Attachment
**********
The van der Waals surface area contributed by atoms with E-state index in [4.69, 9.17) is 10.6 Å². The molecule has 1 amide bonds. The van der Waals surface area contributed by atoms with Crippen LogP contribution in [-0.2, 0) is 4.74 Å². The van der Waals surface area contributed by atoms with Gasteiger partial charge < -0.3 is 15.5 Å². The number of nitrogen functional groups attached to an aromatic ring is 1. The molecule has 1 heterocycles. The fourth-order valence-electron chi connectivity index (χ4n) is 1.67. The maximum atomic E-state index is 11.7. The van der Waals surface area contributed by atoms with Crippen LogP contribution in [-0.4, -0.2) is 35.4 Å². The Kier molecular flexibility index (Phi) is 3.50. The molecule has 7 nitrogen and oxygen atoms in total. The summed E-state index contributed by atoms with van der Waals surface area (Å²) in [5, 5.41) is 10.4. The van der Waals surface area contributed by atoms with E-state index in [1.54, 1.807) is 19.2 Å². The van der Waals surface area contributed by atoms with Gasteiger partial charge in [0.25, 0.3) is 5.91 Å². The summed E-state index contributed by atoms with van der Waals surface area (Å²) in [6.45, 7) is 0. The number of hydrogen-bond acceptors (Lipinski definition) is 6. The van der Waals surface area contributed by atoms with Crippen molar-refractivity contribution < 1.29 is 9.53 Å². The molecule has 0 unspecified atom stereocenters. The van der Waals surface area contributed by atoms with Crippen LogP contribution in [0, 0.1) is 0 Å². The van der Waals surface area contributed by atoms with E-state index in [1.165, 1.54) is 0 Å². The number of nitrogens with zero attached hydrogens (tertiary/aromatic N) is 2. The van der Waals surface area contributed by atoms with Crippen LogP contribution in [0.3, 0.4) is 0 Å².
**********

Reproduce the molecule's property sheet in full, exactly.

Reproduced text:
The van der Waals surface area contributed by atoms with E-state index in [4.69, 9.17) is 10.6 Å². The molecule has 1 amide bonds. The van der Waals surface area contributed by atoms with Crippen LogP contribution in [-0.2, 0) is 4.74 Å². The van der Waals surface area contributed by atoms with Gasteiger partial charge < -0.3 is 15.5 Å². The number of nitrogen functional groups attached to an aromatic ring is 1. The molecule has 1 heterocycles. The fourth-order valence-electron chi connectivity index (χ4n) is 1.67. The maximum atomic E-state index is 11.7. The van der Waals surface area contributed by atoms with Crippen LogP contribution in [-0.4, -0.2) is 35.4 Å². The Kier molecular flexibility index (Phi) is 3.50. The molecule has 7 nitrogen and oxygen atoms in total. The summed E-state index contributed by atoms with van der Waals surface area (Å²) in [5, 5.41) is 10.4. The van der Waals surface area contributed by atoms with E-state index in [1.54, 1.807) is 19.2 Å². The van der Waals surface area contributed by atoms with Gasteiger partial charge in [0.25, 0.3) is 5.91 Å². The summed E-state index contributed by atoms with van der Waals surface area (Å²) in [6.45, 7) is 0. The number of hydrogen-bond acceptors (Lipinski definition) is 6. The van der Waals surface area contributed by atoms with Crippen molar-refractivity contribution < 1.29 is 9.53 Å². The molecule has 0 unspecified atom stereocenters. The van der Waals surface area contributed by atoms with Crippen LogP contribution in [0, 0.1) is 0 Å². The van der Waals surface area contributed by atoms with E-state index in [1.165, 1.54) is 0 Å². The number of nitrogens with zero attached hydrogens (tertiary/aromatic N) is 2. The van der Waals surface area contributed by atoms with Crippen LogP contribution in [0.3, 0.4) is 0 Å².